Kimono of the Nara Period
Originally, "kimono" was the Japanese word for clothing. However, in recent years, the word has been used to refer specifically to traditional Japanese clothing. Kimono as we know them today came into the form during the Heian period (794-1185).
From ancient times, and all the way through the Nara period (710-794), Japanese people typically wore either ensembles consisting of separate upper and lower garments (trousers or skirts), or one-piece garments.
Kimono of the Heian Period
In the Heian period (794-1185), a new kimono-making technique was developed. Known as the straight-line-cut method, it involved cutting pieces of fabric in straight lines and sewing them together. With this technique, kimono makers did not have to concern themselves with the shape of the wearer's body.
Straight-line-cut kimono were suitable for all weather: they could be worn in layers to provide warmth in winter, and kimono made of breathable fabric such as linen were comfortable in summer. These advantages helped kimono become a part of Japanese people's everyday lives.
Over time, as the practice of wearing kimono in layers came into fashion, Japanese people began paying attention to how kimono of different colors looked together, and they developed a heightened sensitivity to color. Typically, color combinations represented either seasonal colors or the political class to which one belonged. It was during this time that what we now think of as traditional Japanese color combinations developed.
During this period that spanned the late-Nara period (710–794) and the Heian period (794–1185), the clothes that people wore began to differ depending on their social status as either a member of the nobility or an ordinary citizen. The nobility began to wear clothing that covered their hands and feet and was difficult to move around in, while ordinary people wore clothes that looked more like modern clothing, with straighter, less flowy sleeves and better mobility.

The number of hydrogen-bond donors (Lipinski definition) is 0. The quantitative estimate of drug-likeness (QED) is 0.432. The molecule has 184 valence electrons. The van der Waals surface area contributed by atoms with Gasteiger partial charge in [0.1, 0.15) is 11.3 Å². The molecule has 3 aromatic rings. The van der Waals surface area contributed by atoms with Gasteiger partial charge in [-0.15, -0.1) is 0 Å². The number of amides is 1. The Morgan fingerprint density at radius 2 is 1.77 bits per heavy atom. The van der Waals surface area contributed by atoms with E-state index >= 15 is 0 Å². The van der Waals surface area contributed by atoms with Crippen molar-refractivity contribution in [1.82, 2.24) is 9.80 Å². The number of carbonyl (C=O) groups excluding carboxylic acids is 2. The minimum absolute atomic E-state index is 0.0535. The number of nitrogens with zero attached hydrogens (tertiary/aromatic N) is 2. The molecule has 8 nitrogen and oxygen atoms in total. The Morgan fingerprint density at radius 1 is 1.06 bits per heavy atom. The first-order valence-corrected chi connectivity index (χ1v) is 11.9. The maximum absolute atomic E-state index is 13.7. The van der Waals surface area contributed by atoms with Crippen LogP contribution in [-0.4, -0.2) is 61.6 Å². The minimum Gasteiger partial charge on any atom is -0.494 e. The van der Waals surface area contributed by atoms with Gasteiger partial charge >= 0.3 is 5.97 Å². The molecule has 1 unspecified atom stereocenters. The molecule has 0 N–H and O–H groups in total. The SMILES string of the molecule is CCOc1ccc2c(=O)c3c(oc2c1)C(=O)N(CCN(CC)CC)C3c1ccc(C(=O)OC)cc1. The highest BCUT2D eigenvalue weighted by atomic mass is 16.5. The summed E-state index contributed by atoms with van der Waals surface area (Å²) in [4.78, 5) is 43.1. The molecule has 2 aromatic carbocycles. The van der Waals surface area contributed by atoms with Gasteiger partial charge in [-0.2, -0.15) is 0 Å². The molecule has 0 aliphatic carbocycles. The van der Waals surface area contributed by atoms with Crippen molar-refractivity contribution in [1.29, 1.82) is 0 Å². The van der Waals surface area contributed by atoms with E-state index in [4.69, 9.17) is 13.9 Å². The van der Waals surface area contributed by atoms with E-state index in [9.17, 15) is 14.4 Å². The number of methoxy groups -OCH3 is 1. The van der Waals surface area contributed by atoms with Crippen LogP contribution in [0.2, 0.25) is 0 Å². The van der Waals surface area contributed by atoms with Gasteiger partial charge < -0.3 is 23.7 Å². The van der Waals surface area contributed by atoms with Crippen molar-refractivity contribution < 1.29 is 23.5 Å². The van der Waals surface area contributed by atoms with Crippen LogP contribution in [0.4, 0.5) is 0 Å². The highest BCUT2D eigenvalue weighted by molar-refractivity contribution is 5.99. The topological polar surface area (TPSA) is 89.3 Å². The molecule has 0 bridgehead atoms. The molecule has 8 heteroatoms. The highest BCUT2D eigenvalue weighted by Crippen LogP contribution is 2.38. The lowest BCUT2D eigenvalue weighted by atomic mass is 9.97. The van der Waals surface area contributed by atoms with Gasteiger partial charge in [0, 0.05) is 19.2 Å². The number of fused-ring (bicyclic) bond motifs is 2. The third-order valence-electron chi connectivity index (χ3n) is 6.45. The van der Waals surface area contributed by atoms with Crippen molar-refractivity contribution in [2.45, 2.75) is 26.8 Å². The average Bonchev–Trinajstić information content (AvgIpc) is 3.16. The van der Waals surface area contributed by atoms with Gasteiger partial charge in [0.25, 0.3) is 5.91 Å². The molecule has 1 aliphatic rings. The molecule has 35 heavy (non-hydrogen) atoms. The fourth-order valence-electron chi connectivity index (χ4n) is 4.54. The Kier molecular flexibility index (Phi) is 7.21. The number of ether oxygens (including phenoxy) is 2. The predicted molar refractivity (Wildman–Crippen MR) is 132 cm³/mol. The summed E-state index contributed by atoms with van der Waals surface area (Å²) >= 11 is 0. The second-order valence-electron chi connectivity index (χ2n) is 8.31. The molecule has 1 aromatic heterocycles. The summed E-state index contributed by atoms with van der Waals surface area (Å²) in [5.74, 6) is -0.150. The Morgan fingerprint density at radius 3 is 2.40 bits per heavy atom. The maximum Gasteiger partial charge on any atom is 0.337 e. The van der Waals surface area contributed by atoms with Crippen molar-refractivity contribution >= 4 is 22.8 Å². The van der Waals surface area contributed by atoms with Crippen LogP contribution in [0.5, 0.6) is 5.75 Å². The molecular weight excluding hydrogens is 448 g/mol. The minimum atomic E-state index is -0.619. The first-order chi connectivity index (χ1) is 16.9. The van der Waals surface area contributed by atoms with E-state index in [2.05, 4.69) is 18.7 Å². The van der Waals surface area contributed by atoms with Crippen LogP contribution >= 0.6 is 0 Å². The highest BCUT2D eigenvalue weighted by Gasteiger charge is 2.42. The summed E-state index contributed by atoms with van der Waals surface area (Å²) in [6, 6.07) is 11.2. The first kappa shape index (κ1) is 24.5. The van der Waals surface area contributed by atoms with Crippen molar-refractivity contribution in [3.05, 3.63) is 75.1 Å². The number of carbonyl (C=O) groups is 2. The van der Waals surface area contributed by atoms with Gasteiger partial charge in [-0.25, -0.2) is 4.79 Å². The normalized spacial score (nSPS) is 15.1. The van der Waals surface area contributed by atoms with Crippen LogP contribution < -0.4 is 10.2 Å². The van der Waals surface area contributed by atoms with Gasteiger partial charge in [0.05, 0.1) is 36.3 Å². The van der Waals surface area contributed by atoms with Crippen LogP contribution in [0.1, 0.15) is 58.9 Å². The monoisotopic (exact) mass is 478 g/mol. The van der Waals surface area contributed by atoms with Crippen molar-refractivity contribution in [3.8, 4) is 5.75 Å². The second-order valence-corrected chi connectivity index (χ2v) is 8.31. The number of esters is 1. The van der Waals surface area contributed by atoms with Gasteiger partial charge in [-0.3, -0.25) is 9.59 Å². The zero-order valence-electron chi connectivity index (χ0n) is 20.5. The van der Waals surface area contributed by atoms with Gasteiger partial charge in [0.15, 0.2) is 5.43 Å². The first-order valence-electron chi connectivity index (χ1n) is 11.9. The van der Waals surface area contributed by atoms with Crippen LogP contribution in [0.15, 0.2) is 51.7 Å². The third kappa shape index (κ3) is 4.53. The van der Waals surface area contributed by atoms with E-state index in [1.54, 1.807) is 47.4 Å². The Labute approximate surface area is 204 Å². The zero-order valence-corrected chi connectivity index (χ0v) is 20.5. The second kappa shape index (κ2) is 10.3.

Kimono of the Kamakura Period
During the Kamakura period (1185–1333) and the Muromachi period (1336–1573), both men and women wore brightly colored kimono. As the warrior class grew in power, they would take to the battlefield dressed in gaudy colors that represented their leaders.
Kimono of the Edo Period
During the Edo period (1603–1867), the Tokugawa warrior clan ruled over Japan. The country was divided up into feudal domains ruled by lords. The samurai of each domain wore "samurai uniforms," which consisted of a kimono and a kamishimo worn over the kimono, and were identified by the patterns on the kamishimo.A kamishimo is the combination of an upper sleeveless garment that was made of linen, starched to make the shoulders stand out, and a hakama, a type of skirt-like trousers. As the techniques of making kimono rapidly developed, kimono grew into an art form. Kimono became more valuable, and parents handed them down to their children as family heirlooms.
From the Meiji Period to Today
During the Meiji period (1868-1912), Japan was heavily influenced by foreign cultures. The government encouraged people to adopt Western clothing and habits. Government officials and military personnel were required by law to wear Western clothing for official functions. (That law is no longer in effect today.) Ordinary citizens, on the other hand, were required to wear kimono decorated with their family crests, called kamon, which identified their family backgrounds, on formal occasions. This type of kimono is called mantsuki. Since then, montsuki became formal wear for Japanese people.
Nowadays, Japanese people rarely wear kimono in everyday life, reserving them as haregi (formal clothing) for occasions including wedding ceremonies, funerals, and university graduation ceremonies. They are also worn for tea ceremonies and other special events, such as summer festivals and tanabata.